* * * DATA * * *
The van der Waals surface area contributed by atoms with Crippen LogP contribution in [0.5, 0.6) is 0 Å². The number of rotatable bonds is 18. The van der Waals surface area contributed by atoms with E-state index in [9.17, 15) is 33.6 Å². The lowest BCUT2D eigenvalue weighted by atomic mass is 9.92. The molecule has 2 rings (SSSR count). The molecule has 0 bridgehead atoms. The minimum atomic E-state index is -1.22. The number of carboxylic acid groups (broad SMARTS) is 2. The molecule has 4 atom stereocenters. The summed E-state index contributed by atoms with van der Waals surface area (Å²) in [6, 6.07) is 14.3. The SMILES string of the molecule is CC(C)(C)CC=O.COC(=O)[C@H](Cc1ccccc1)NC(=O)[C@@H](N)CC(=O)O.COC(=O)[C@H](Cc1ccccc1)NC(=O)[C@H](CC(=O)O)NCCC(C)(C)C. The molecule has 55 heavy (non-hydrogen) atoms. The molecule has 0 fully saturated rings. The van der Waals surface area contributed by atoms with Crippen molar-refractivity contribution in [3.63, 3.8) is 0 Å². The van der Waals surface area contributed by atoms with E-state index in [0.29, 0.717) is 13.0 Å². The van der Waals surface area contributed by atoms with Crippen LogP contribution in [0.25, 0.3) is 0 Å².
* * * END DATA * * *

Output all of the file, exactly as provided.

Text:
The van der Waals surface area contributed by atoms with Crippen LogP contribution in [0.5, 0.6) is 0 Å². The number of rotatable bonds is 18. The van der Waals surface area contributed by atoms with E-state index in [9.17, 15) is 33.6 Å². The lowest BCUT2D eigenvalue weighted by atomic mass is 9.92. The molecule has 2 rings (SSSR count). The molecule has 0 bridgehead atoms. The minimum atomic E-state index is -1.22. The number of carboxylic acid groups (broad SMARTS) is 2. The molecule has 4 atom stereocenters. The summed E-state index contributed by atoms with van der Waals surface area (Å²) in [6, 6.07) is 14.3. The SMILES string of the molecule is CC(C)(C)CC=O.COC(=O)[C@H](Cc1ccccc1)NC(=O)[C@@H](N)CC(=O)O.COC(=O)[C@H](Cc1ccccc1)NC(=O)[C@H](CC(=O)O)NCCC(C)(C)C. The molecule has 55 heavy (non-hydrogen) atoms. The molecule has 0 fully saturated rings. The van der Waals surface area contributed by atoms with Crippen molar-refractivity contribution in [3.63, 3.8) is 0 Å². The van der Waals surface area contributed by atoms with E-state index in [0.29, 0.717) is 13.0 Å². The van der Waals surface area contributed by atoms with Crippen LogP contribution in [0.25, 0.3) is 0 Å².